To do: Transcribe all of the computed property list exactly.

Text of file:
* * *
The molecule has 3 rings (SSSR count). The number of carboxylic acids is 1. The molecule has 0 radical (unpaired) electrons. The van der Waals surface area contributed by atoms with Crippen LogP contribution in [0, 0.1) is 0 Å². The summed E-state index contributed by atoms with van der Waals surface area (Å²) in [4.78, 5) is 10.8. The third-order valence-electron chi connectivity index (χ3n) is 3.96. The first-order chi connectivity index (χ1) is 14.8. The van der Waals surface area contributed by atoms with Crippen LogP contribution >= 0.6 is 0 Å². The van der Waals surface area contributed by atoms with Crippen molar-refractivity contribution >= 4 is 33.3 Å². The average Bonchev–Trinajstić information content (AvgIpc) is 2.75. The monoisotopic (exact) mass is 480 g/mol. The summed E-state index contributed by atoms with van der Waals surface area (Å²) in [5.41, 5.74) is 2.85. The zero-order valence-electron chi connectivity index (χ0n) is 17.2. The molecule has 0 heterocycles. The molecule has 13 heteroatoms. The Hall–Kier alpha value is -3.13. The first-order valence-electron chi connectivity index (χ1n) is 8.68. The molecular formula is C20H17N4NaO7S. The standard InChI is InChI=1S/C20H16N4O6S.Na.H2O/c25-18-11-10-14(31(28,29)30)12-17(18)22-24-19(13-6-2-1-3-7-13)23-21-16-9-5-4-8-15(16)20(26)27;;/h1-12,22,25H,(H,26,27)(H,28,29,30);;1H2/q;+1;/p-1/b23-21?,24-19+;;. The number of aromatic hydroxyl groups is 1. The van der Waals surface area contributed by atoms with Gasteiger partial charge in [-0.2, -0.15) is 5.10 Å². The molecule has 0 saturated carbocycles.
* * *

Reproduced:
The molecule has 3 rings (SSSR count). The number of carboxylic acids is 1. The molecule has 0 radical (unpaired) electrons. The van der Waals surface area contributed by atoms with Crippen LogP contribution in [0, 0.1) is 0 Å². The summed E-state index contributed by atoms with van der Waals surface area (Å²) in [4.78, 5) is 10.8. The third-order valence-electron chi connectivity index (χ3n) is 3.96. The first-order chi connectivity index (χ1) is 14.8. The van der Waals surface area contributed by atoms with Crippen LogP contribution >= 0.6 is 0 Å². The van der Waals surface area contributed by atoms with Crippen molar-refractivity contribution >= 4 is 33.3 Å². The average Bonchev–Trinajstić information content (AvgIpc) is 2.75. The monoisotopic (exact) mass is 480 g/mol. The summed E-state index contributed by atoms with van der Waals surface area (Å²) in [5.41, 5.74) is 2.85. The zero-order valence-electron chi connectivity index (χ0n) is 17.2. The molecule has 0 heterocycles. The molecule has 13 heteroatoms. The Hall–Kier alpha value is -3.13. The first-order valence-electron chi connectivity index (χ1n) is 8.68. The molecular formula is C20H17N4NaO7S. The standard InChI is InChI=1S/C20H16N4O6S.Na.H2O/c25-18-11-10-14(31(28,29)30)12-17(18)22-24-19(13-6-2-1-3-7-13)23-21-16-9-5-4-8-15(16)20(26)27;;/h1-12,22,25H,(H,26,27)(H,28,29,30);;1H2/q;+1;/p-1/b23-21?,24-19+;;. The number of aromatic hydroxyl groups is 1. The van der Waals surface area contributed by atoms with Gasteiger partial charge in [-0.2, -0.15) is 5.10 Å². The molecule has 0 saturated carbocycles.